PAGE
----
Earlier this month, I boarded a plane for Chicago to attend Conversations 2018, the annual gathering of the Center for Railroad Photography & Art. The weather was awful—freezing rain, snow and wind, but it was a fitting contrast to the warm welcome I felt at the reception and dinner Friday night.
It was a pleasure to be in the company of so many talented railroad photographers and artists. I not only made new friends, but also had the opportunity to meet several people who have contributed to and supported The Trackside Photographer—David Kahler, Matthew Malkiewicz, Dennis Livesey, Brandon Townley, Jeff Brouws and Matt Kierstead.
Saturday and Sunday featured presentations by and about outstanding artists and photographers, including John Austin, Robin Coombes, McNair Evans, Alan Furler, Robert Gould, Victor Hand, George Hiotis, Kevin Keefe, Matthew Kierstead, David Lester, Scott Lothes, William Benning Stewart, and James Wrinn.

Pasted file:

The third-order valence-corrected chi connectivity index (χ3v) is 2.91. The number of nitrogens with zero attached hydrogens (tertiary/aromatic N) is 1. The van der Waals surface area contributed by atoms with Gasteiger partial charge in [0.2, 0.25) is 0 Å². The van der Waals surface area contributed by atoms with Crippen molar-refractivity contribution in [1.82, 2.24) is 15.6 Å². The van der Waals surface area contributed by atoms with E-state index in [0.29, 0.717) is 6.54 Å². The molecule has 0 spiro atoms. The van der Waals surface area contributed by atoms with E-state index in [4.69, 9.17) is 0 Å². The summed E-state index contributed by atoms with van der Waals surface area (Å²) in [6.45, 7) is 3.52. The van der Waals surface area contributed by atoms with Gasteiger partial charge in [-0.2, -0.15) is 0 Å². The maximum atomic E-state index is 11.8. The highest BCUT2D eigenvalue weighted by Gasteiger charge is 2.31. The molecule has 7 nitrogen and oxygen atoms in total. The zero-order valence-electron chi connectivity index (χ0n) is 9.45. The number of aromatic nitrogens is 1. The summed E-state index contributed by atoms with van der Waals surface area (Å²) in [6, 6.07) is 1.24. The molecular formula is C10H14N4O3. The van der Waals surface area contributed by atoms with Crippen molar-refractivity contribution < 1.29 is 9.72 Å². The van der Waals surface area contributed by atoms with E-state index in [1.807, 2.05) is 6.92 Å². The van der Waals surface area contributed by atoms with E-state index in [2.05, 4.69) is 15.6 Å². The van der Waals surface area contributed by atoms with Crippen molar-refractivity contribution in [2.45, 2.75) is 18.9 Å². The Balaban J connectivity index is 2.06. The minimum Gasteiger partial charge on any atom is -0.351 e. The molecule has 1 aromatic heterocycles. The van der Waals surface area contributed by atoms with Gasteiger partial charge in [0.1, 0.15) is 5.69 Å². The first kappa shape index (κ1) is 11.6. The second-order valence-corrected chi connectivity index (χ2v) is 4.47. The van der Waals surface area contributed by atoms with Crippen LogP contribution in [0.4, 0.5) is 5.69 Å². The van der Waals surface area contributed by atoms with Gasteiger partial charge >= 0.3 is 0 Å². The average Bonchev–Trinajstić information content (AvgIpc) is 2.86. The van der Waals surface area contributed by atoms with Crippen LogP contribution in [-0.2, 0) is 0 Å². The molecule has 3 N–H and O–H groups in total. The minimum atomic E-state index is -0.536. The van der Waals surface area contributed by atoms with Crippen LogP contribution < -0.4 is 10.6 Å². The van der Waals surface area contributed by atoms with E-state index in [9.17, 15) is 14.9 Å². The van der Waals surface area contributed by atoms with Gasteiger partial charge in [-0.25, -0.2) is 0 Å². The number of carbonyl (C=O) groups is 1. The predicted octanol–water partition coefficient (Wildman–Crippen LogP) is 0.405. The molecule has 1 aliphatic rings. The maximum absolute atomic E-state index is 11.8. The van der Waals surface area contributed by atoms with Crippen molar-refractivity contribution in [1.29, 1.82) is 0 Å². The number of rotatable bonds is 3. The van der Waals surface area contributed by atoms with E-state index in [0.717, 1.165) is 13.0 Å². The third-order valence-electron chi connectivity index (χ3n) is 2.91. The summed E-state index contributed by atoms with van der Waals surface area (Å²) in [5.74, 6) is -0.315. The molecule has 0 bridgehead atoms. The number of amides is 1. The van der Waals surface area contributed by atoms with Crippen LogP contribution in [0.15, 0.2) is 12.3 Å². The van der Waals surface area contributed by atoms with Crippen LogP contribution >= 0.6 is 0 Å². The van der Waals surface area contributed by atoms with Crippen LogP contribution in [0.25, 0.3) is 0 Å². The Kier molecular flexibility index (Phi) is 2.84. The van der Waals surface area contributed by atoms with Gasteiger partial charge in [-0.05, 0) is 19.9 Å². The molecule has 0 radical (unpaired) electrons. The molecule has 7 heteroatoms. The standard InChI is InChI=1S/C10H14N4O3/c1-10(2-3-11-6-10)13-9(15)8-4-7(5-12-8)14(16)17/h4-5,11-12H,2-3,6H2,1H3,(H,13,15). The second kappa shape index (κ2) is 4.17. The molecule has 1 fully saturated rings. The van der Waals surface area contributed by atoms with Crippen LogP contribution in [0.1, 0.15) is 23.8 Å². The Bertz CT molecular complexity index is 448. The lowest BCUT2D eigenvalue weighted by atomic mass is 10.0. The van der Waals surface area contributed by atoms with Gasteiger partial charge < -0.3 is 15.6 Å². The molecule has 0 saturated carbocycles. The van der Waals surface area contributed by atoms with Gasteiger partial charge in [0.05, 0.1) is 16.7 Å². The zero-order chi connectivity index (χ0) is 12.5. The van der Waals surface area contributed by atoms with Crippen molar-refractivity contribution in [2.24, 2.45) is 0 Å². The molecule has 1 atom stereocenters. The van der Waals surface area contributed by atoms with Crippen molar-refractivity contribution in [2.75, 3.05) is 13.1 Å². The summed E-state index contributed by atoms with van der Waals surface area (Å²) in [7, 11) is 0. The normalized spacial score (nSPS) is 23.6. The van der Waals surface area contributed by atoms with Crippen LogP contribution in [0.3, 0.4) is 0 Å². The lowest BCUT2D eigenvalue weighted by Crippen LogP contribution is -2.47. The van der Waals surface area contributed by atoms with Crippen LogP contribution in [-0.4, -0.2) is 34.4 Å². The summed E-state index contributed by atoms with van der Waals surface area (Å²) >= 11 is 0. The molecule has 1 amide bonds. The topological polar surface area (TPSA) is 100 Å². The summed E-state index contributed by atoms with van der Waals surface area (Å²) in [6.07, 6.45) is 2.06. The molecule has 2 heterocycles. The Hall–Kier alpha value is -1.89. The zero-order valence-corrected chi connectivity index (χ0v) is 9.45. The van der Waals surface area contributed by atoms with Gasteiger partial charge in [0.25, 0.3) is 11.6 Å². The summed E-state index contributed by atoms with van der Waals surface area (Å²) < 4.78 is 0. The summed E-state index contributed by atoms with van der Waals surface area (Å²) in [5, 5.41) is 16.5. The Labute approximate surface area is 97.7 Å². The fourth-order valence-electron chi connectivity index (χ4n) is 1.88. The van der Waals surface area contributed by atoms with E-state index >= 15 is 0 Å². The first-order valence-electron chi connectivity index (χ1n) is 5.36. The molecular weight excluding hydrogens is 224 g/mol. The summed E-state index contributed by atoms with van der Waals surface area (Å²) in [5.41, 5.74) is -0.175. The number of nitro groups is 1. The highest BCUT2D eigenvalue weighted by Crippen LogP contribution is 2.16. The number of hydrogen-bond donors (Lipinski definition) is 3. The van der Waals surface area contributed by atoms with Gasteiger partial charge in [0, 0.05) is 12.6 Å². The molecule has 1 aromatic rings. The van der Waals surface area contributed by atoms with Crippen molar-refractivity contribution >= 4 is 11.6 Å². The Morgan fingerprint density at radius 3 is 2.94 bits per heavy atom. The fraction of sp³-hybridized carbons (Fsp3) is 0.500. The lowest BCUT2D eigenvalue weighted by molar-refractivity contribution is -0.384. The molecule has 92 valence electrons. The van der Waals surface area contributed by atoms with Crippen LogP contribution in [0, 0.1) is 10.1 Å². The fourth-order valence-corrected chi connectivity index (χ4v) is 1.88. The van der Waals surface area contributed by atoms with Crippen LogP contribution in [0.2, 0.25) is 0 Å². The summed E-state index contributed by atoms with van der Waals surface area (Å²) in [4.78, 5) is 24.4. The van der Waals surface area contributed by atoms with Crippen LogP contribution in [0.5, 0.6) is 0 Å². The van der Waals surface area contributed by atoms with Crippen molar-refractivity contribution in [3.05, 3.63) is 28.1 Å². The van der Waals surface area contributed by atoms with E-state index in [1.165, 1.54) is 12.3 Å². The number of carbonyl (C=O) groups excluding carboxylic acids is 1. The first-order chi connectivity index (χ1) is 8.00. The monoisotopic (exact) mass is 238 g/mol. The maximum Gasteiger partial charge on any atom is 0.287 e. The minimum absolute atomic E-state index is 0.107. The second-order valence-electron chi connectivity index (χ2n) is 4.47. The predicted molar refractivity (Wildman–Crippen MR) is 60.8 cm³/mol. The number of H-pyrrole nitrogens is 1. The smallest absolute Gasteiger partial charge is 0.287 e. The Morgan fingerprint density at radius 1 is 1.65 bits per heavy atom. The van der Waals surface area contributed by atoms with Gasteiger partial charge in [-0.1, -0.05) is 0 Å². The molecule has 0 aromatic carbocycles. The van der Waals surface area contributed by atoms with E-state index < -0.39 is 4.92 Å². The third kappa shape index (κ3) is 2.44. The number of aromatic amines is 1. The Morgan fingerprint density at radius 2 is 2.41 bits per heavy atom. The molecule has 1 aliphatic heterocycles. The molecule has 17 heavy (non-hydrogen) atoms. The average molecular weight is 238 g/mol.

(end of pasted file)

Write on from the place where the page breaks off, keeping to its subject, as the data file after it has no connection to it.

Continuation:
It is easy to feel lost in the sea of photography that threatens to swamp us.
A few days after I got home, I read a post on the blog The Online Photographer by Mike Johnston called “Connectedness.” In it, Mike laments the diffusion brought about by the proliferation of photography on the internet. He writes:
” . . . it bugs me that I could look at photography online all day and yet still see so little of it that it would statistically be extremely close to “none at all.” It’s not enough to be “connected”; I need some kind of shared culture, some kind of recognized culture, something I can keep up with and stay abreast of, to feel connected.”
Reading that, I realized that the CRP&A is fostering the shared culture among railroad photographers and artists that is so important to “connectedness”. The Center provides a coherent focus on both historic and contemporary railroad photography and art, and fosters a community of like-minded individuals. It is easy to feel lost in the sea of photography that threatens to swamp us. The Center for Railroad Photography and Art provides an anchor.